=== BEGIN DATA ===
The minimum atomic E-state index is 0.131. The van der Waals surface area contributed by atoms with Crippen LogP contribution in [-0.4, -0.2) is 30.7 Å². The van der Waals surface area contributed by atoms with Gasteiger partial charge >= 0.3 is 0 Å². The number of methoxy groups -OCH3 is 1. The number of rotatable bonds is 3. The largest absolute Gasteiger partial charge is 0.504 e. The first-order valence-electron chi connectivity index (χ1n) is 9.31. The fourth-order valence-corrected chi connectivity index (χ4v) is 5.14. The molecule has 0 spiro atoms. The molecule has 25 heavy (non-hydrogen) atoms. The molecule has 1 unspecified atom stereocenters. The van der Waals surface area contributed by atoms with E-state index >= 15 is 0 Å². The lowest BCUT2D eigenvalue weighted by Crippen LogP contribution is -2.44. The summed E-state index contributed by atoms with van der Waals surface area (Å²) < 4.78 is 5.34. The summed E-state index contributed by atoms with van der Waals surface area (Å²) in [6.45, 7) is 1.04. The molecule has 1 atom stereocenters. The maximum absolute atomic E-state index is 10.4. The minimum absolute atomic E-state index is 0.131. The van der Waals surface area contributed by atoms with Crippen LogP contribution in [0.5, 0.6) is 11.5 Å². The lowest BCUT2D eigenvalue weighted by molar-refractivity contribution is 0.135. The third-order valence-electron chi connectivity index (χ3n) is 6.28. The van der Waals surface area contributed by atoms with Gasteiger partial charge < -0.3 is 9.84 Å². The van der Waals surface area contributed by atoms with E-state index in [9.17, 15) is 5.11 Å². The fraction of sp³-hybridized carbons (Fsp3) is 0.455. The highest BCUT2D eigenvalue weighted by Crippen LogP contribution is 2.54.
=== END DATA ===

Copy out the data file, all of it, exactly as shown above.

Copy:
The minimum atomic E-state index is 0.131. The van der Waals surface area contributed by atoms with Crippen LogP contribution in [-0.4, -0.2) is 30.7 Å². The van der Waals surface area contributed by atoms with Gasteiger partial charge >= 0.3 is 0 Å². The number of methoxy groups -OCH3 is 1. The number of rotatable bonds is 3. The largest absolute Gasteiger partial charge is 0.504 e. The first-order valence-electron chi connectivity index (χ1n) is 9.31. The fourth-order valence-corrected chi connectivity index (χ4v) is 5.14. The molecule has 0 spiro atoms. The molecule has 25 heavy (non-hydrogen) atoms. The molecule has 1 unspecified atom stereocenters. The van der Waals surface area contributed by atoms with E-state index >= 15 is 0 Å². The lowest BCUT2D eigenvalue weighted by Crippen LogP contribution is -2.44. The summed E-state index contributed by atoms with van der Waals surface area (Å²) < 4.78 is 5.34. The summed E-state index contributed by atoms with van der Waals surface area (Å²) in [6.45, 7) is 1.04. The molecule has 1 atom stereocenters. The maximum absolute atomic E-state index is 10.4. The minimum absolute atomic E-state index is 0.131. The van der Waals surface area contributed by atoms with Crippen LogP contribution in [0.5, 0.6) is 11.5 Å². The lowest BCUT2D eigenvalue weighted by molar-refractivity contribution is 0.135. The third-order valence-electron chi connectivity index (χ3n) is 6.28. The van der Waals surface area contributed by atoms with Gasteiger partial charge < -0.3 is 9.84 Å². The van der Waals surface area contributed by atoms with E-state index in [9.17, 15) is 5.11 Å². The fraction of sp³-hybridized carbons (Fsp3) is 0.455. The highest BCUT2D eigenvalue weighted by Crippen LogP contribution is 2.54.